Faulted for its failure to end systematic sexual abuse by a former Ohio State University team physician, the state medical board in Ohio has reopened 91 sexual assault cases against other doctors and medical professionals in the state, officials said on Wednesday.
The State Medical Board of Ohio will also review an additional 42 previously closed sexual assault cases to determine if doctors who might have had knowledge of sexual misconduct failed to report it to the authorities, according to a state task force.
Ohio State’s longtime former director of student health services is a focus of the reopened investigation into failed reporting, the group said in a 173-page final report that was released on Wednesday.
The task force was created by Gov. Mike DeWine in May 2019 in response to a wide-ranging sex-abuse scandal involving Richard H. Strauss, a former team doctor at the state’s flagship public university.
Dr. Strauss, who died by suicide in 2005, was implicated in the abuse of at least 177 students. His victims included football players, wrestlers and other athletes who had been treated for injuries or underwent physical examinations before their seasons began. He was a professor at the university from 1978 to 1998.
“The Medical Board has made real and meaningful strides toward ensuring that never again would it fail to act when it holds credible, actionable information about one of its licensees, such as it had with Strauss,” the group’s report said.
In response to the abuse scandal, the medical board re-examined 1,254 sexual impropriety cases going back 25 years, the task force said. The board had considered 213 cases for further examination but ultimately decided to treat 91 of them as active cases, according to the task force’s findings, which were reported earlier by The Columbus Dispatch.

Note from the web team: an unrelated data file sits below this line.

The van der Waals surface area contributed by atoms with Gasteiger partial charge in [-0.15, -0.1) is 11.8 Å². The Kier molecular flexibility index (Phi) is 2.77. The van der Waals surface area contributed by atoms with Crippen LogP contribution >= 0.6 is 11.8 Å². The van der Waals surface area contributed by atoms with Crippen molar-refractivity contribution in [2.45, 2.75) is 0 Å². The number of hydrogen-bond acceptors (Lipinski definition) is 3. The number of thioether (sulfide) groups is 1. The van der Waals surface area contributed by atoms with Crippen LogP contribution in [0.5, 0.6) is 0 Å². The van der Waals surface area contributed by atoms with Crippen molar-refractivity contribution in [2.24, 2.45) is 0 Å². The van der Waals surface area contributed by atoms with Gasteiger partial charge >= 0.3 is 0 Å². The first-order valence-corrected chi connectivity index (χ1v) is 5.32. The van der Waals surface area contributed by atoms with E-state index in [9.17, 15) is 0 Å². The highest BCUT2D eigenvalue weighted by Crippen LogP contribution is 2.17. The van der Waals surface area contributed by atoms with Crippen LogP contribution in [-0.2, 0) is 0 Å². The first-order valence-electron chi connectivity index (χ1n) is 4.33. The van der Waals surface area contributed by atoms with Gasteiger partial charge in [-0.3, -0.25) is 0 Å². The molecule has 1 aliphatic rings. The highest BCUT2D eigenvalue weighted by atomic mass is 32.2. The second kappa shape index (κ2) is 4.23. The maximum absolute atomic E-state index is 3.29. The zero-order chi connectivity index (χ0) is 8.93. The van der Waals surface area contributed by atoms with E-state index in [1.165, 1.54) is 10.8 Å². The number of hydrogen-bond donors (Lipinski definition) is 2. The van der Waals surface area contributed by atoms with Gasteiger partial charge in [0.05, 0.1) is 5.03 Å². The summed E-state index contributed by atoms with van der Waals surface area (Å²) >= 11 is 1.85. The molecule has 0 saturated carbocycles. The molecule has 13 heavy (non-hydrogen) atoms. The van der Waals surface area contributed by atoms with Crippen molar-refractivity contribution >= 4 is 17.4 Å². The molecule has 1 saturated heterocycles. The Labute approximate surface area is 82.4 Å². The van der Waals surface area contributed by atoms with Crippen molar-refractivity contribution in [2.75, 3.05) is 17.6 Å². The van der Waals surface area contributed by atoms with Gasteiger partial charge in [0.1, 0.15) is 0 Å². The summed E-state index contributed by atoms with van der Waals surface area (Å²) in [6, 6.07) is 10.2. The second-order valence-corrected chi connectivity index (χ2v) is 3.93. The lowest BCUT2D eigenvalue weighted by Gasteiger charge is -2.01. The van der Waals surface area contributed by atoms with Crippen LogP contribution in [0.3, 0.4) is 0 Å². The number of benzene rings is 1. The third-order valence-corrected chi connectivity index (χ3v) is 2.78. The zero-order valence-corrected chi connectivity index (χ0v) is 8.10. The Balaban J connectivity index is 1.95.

The remaining cases had either already been the subject of formal action or had been deemed not viable, the report said, adding that eight cases had been recommended for referral to law enforcement agencies.
Officials said that changes were warranted in a state law that, for confidentiality purposes, shields information about the outcome of the medical board’s investigations into sexual assault allegations.
“To provide the public the confidence that a case like Richard Strauss’s will never again go without action,” the medical board said in a January letter to the task force, adding that it was “committed to providing sunshine to board processes and complaint information.”
The board said there were obstacles to sharing information about cases.
“Finding the balance for transparency, protection of the licensee’s livelihood, patient information and whistle blower protection entails a complicated legal analysis with much stakeholder input,” the board said in the letter. “The board’s efforts for transparency will continue over the next calendar year, and likely beyond.”
Officials also said they were renewing their scrutiny of Dr. Ted W. Grace, who was Ohio State’s student health services director from 1992 to 2007, to determine if he had failed to report the pattern of sexual abuse by Dr. Strauss.
Dr. Grace, now the director of student health services at Southern Illinois University Carbondale, did not immediately respond to requests for comment on Wednesday night.
In a letter sanctioning Dr. Grace last year, Ohio’s medical board said that he had been aware of three separate complaints of sexual misconduct against Dr. Strauss by three male students and had failed to report them to the board.
The students complained that Dr. Strauss had inappropriately touched their genital areas for extended periods during examinations, and one accused Dr. Strauss of pressing his erect penis against the student’s leg.
Dr. Grace, whose medical license remains active in Ohio, told The Southern Illinoisan last year that “I did the best I could” and he said he had reported Dr. Strauss’s misconduct to a university administrator.
Last year, Ohio State said it would pay $41 million to resolve some of the lawsuits stemming from several hundred sexual assault claims against Dr. Strauss. The university president at the time said that Ohio State had failed the victims. On Wednesday, university officials declined to comment further.
A spokesman for Mr. DeWine did not immediately respond to a request for comment on Wednesday night.
Jack Begg contributed research.